While I do think that there is definitely some sort of therapeutic benefit, having worked with developmentally & physically disabled adults before but at the same time the question that does arise is if the person creating said art can not actually see their creation then is it art? A sculpture, whether blind or not, would see their piece with their hands. What does a blind person see a photograph with?

Sarah said...

I agree with you, Scott.

I even find it somewhat offensive, as it implies photography is somehow 'simple'.

brandianndesigns said...

scott. i'm with you. plain and simple.

Nrapture said...

Shouldn't the credit for the work go to the professional photographer who is telling the blind individual what to capture? I'm fearful that this will turn a visual impaired person into nothing more than a tripod. That's what is offensive to me.

ElegantSnobbery said...

Oh I would be sooo annoyed if I were a photographer!! But I did see a beautiful photography exhibit in London a few years ago. In addition to the breathtaking pictures, there was an area set up for the blind to enjoy them too... all the photographs had been made into etched metal plaques. I thought that was pretty cool. But I can't imagine the Blind photographers being any good.

Lucid Dreams Photography said...

Blind photography...lol...what will they think of next? That's taking political correctness to a whole new level.

I've realized how competitive the market for photography is since digital came along.

and.....I am one of those persons that can now be what I've always wanted to be due to the invention of the digital camera. I sometimes feel like I'm not part of the club due to this. Hopefully, as long as I continue to strive to be the best I can be, the digital factor can be overlooked. ;)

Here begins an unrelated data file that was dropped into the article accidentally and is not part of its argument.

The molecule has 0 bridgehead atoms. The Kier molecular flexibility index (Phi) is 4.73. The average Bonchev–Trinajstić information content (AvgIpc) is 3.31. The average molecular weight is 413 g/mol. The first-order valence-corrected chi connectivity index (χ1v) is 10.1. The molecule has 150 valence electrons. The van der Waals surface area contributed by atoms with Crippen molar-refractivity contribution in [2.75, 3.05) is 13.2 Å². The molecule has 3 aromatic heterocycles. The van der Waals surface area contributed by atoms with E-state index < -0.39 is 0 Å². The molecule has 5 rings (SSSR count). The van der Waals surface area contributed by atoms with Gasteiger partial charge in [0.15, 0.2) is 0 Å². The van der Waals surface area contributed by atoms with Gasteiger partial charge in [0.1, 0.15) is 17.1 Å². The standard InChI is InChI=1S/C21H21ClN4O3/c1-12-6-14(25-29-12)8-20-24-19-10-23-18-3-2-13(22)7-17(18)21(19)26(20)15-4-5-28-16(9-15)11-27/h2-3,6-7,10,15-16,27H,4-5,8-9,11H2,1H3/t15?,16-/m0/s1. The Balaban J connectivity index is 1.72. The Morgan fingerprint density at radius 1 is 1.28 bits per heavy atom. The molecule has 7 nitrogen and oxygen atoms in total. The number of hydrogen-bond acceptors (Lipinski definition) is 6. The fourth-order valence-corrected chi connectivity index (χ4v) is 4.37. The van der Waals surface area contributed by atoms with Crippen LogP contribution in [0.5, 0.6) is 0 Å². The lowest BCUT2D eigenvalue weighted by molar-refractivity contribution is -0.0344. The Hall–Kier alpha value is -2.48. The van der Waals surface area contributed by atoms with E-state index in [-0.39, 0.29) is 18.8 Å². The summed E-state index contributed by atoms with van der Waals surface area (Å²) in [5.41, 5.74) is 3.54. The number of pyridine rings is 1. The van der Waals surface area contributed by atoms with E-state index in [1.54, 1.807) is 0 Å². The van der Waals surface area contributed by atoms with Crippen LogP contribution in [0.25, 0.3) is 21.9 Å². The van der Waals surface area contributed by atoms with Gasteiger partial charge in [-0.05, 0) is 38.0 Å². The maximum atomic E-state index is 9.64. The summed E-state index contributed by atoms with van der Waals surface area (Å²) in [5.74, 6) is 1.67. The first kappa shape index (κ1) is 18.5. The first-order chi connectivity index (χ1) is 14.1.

claylabcarrie said...

I guess I must be the dissenting voice to this one. Art is such a constant argument with regard to what gets the seal of approval (or not). But the expressive content of one's actions, regardless of what THEY see, brings about something for YOU to see. What a blind person "sees" involves the comprehension of relative distance to one's voice, movements, etc. I thought some of the work was actually pretty good.

It can be said that photography isn't art with a capital "A" (and this argument has been engaged since the beginning of photography) - you snap a shot of a ferris wheel... who is the "artist," the maker of the ferris wheel or the one who stood in front of it with a camera?

Art is a form of communication, folks. Plain and simple. Not everyone thinks rap is music, either. But it's communication. And if a blind person wants to choose an ironic tool with which to communicate, one mustn't be such an elitist to discredit. I find it rather clever, actually. And it only takes one person to "read" what someone has "written" for it to be visual communication. I read it loud and clear, so he wins! :)

Now I don't know about getting grant money for such endeavors, but
we don't want to stat that one. Half the money granted is for crap, anyway.

'nuff said.

Scott Bulger Photography said...

This is exactly why there is always such a debate about whether something is art (with a capital A). Someone is always trying to get there 15 minutes of fame by doing something ridiculous.

Anything that remotely looked like a decent composition was the work of the "handler" pointing the "photographer" in the right direction.

You can't discount the grant money aspect of the argument because that is half fight.

Specious arguments about rap music and communication are red herrings.

For a blind "photographer" to communicate what they "see", they would have to leave the lens cap on so the resulting image was all black.

Can you read that loud and clear?